BY ASHLEY WARLICK | AUGUST/SEPTEMBER 2011 | CITY PORTRAIT Sweet Greenville The hippest little city in South Carolina More on Greenville: Greenville: Where to Eat Greenville: Where to Drink Greenville: What to Do Greenville: The Residents Say you marry your first boyfriend. You know about boys before that, the way you know about internal combustion engines: You can recognize one when you see it, and you have expectations it will take you somewhere. A boy ought to spin you around, buy you dinner, bring you flowers every once in a while. Say you meet a boy, and he does all that, and you go ahead and get married. You’re young. It’s not like you can say you know what you’re doing, but nobody’s going to tell you otherwise either. You’ve got a plan. This is my first real hometown. Not somewhere I was born, but somewhere I picked myself. We moved to Greenville almost twelve years ago for the reasons people move places. There was a job at Furman University in a campus like a park, with a student body as nice and earnest as a professor’s dream. My brother lived here, finishing a degree at Clemson. Our daughter was young, I wanted to be near family again, and coming off a long run in Pennsylvania, I wanted to be back in the South, where I grew up. It seemed like a nice town, rich in dogwoods and azaleas, in shade. A Southern town ought to have a lot of azaleas, a good barbecue joint with a Sunday church crowd, and some dead heroes in the cemeteries whom people still claim as their own. We bought a house just off the end of Main Street from a man who said the iron insets in the gates on the white picket fence had come from his family’s side of the Faulkner clan, and when I met his mother, I could ask. It was just what we were looking for. When we moved in, our neighbors Lamar and Bob brought us a bottle of wine and a card printed with a poem by the late South Carolina poet laureate Bennie Lee Sinclair, because they had heard I was a writer. Lamar was in set design; Bob mostly liked to watch my brother work on his car in our driveway. This, not far from the ultraconservative shadow of Bob Jones University. We could spot the girls in the grocery store with their skirts past their knees, and the boys buying flowers every Friday, even though there was no dating allowed on campus. It seemed sweetly confused, like whatever’s going on over there was as private as what’s going on in my neighborhood. I liked the idea, even back then, that this town had room enough for both. 123NextLast Photo credit: Andrew Stephen Cebulka VIEW MORE IMAGES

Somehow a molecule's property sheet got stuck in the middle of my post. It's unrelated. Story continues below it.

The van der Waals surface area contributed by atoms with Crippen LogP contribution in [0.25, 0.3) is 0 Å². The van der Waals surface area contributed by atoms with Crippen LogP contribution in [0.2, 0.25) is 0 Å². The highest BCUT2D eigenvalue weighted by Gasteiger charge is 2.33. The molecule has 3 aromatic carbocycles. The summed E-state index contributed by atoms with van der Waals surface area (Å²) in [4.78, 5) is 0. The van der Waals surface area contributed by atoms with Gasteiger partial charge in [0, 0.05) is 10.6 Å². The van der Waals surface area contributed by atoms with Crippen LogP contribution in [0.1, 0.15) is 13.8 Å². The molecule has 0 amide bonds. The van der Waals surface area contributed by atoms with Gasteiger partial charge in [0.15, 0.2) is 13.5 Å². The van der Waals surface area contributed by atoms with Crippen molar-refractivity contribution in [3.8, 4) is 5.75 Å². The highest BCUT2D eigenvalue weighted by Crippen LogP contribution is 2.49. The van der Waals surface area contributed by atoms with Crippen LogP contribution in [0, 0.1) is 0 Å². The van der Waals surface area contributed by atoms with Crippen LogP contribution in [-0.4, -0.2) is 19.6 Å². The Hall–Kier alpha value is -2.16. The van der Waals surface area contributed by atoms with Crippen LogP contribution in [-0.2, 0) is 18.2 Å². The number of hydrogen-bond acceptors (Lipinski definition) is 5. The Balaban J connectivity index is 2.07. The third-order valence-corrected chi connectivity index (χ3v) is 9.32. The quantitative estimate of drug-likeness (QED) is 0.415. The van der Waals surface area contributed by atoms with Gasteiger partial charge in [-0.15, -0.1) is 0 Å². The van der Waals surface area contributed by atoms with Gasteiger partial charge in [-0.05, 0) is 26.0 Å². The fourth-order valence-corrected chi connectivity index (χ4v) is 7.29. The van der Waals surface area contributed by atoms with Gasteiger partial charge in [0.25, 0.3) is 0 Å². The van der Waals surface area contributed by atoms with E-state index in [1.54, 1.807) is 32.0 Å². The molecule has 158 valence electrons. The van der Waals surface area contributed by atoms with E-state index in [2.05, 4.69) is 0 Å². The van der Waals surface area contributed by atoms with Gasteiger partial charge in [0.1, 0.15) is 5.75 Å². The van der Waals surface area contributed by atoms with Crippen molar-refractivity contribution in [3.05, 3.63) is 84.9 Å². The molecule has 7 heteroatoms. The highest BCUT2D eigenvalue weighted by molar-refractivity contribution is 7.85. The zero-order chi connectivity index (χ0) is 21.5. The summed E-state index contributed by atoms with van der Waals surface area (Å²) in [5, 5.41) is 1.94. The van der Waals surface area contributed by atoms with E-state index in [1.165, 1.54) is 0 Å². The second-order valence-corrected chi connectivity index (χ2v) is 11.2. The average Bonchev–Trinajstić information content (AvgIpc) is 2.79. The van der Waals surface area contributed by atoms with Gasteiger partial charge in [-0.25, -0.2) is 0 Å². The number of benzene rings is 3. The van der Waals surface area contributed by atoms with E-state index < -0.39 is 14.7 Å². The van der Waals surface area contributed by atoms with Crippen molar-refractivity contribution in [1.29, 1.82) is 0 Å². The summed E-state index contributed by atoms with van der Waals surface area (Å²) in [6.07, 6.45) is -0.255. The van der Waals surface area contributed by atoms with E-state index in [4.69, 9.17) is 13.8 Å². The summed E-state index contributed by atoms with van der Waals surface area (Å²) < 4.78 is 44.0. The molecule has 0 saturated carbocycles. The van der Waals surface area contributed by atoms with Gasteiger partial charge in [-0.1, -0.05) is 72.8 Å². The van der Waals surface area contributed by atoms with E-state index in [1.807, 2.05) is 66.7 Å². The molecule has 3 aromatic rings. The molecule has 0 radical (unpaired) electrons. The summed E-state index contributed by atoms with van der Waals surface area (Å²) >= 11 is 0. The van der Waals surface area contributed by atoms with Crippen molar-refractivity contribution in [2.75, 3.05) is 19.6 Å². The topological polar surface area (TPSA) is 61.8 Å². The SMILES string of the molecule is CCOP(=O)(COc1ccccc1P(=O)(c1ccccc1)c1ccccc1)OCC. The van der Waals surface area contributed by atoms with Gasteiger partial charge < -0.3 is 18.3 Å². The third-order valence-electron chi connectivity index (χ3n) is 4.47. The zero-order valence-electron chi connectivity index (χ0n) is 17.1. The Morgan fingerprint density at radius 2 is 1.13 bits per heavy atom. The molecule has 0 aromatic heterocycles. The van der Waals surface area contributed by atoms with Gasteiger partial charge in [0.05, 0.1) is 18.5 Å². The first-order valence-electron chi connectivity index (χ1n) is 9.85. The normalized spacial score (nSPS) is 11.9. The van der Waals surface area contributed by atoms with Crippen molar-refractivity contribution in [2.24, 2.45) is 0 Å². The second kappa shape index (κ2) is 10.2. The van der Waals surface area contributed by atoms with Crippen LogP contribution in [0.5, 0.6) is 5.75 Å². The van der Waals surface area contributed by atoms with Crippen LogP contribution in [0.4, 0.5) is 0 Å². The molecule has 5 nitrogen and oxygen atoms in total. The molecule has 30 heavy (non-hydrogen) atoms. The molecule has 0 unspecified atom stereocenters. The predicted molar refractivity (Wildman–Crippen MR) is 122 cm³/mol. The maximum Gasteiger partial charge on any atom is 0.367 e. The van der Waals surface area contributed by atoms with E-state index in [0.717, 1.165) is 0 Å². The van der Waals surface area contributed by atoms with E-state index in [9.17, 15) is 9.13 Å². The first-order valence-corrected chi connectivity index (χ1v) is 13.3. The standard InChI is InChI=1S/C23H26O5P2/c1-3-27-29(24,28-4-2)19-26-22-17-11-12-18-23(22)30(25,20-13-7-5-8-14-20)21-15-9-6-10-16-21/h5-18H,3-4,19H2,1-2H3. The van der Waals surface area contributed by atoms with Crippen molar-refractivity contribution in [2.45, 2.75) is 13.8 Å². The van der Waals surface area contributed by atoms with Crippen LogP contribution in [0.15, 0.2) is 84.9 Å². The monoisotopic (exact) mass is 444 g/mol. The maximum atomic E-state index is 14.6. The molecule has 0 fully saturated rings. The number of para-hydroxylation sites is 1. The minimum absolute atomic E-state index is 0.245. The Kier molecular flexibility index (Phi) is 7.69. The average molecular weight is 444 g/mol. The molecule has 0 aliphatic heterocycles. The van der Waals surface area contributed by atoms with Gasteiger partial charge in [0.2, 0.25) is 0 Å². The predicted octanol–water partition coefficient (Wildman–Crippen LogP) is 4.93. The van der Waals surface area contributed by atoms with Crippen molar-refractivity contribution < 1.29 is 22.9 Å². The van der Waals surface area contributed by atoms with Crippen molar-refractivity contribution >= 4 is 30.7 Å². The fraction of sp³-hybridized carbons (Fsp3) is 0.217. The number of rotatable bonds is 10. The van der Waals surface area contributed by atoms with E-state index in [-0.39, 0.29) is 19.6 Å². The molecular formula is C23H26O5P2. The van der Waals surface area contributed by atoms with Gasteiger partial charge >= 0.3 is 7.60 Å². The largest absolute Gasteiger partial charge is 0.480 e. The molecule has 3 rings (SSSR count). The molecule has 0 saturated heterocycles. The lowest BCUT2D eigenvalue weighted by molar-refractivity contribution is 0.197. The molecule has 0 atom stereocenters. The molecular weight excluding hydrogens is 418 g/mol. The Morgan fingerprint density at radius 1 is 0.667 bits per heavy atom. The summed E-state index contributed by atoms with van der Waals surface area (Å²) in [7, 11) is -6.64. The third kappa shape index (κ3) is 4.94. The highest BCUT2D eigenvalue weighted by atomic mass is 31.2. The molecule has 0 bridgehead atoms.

Project to boost Fountain Inn economy Against a backdrop of aging Fountain Inn buildings, the city broke ground Monday on a new Commerce Park and Historical Center that it hopes will spur a rebirth of economic development. With the old Woodside Mill in the background and the back of a row of brick Main Street buildings opening up onto Depot Street, the planned $2 million development will incorporate the old with the new – a history museum and farmers market with a tourism center and new Chamber of Commerce building – in a development that will rise next to a set of train tracks where the former depot once stood. City leaders said the project fits with the city's master plan to attract foot traffic to downtown Fountain Inn's sidewalks. Saying it would add “new life” and a realization of more than 10 years of dreams, Fountain Inn Mayor Gary Long called the project exciting for the growth of the city Included in the first phase of the development is a 3,500 square-foot open air farmer's market pavilion with 20 stalls and public restrooms that is slated to open in October or early November, said Eddie Case, city administrator. It could be used to host the city's ice skating rink during its Spirit of Christmas Past festival as well as events throughout the year, he said. A 5,200 square-foot building divided into office space for the Fountain Inn Chamber of Commerce and the Fountain Inn History Museum would open in April 2010, Case said. “We decided that this site would provide the best opportunity to bring to downtown some foot traffic that we desperately needed,” Case said. (Nathaniel Cary – Staff Writer – Greenville News – June 16, 2009)